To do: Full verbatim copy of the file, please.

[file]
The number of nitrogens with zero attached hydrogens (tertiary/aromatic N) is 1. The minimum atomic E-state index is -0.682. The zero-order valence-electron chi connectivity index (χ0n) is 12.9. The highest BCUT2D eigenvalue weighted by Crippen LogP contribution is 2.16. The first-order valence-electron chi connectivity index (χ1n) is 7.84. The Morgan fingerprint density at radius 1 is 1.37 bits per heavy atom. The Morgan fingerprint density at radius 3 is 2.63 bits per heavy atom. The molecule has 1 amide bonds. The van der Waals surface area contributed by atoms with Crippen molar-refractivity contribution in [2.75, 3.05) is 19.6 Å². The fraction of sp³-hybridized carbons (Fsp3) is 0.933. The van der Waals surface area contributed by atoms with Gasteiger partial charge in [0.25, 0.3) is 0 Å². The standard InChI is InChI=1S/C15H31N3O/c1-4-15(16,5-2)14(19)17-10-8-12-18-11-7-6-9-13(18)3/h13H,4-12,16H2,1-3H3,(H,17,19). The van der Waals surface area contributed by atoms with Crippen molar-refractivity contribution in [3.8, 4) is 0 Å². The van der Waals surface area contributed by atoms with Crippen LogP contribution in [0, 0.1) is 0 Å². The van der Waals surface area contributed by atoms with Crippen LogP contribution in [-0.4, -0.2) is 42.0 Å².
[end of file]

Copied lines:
The number of nitrogens with zero attached hydrogens (tertiary/aromatic N) is 1. The minimum atomic E-state index is -0.682. The zero-order valence-electron chi connectivity index (χ0n) is 12.9. The highest BCUT2D eigenvalue weighted by Crippen LogP contribution is 2.16. The first-order valence-electron chi connectivity index (χ1n) is 7.84. The Morgan fingerprint density at radius 1 is 1.37 bits per heavy atom. The Morgan fingerprint density at radius 3 is 2.63 bits per heavy atom. The molecule has 1 amide bonds. The van der Waals surface area contributed by atoms with Crippen molar-refractivity contribution in [2.75, 3.05) is 19.6 Å². The fraction of sp³-hybridized carbons (Fsp3) is 0.933. The van der Waals surface area contributed by atoms with Gasteiger partial charge in [0.25, 0.3) is 0 Å². The standard InChI is InChI=1S/C15H31N3O/c1-4-15(16,5-2)14(19)17-10-8-12-18-11-7-6-9-13(18)3/h13H,4-12,16H2,1-3H3,(H,17,19). The van der Waals surface area contributed by atoms with Crippen molar-refractivity contribution in [3.8, 4) is 0 Å². The van der Waals surface area contributed by atoms with Crippen LogP contribution in [0, 0.1) is 0 Å². The van der Waals surface area contributed by atoms with Crippen LogP contribution in [-0.4, -0.2) is 42.0 Å².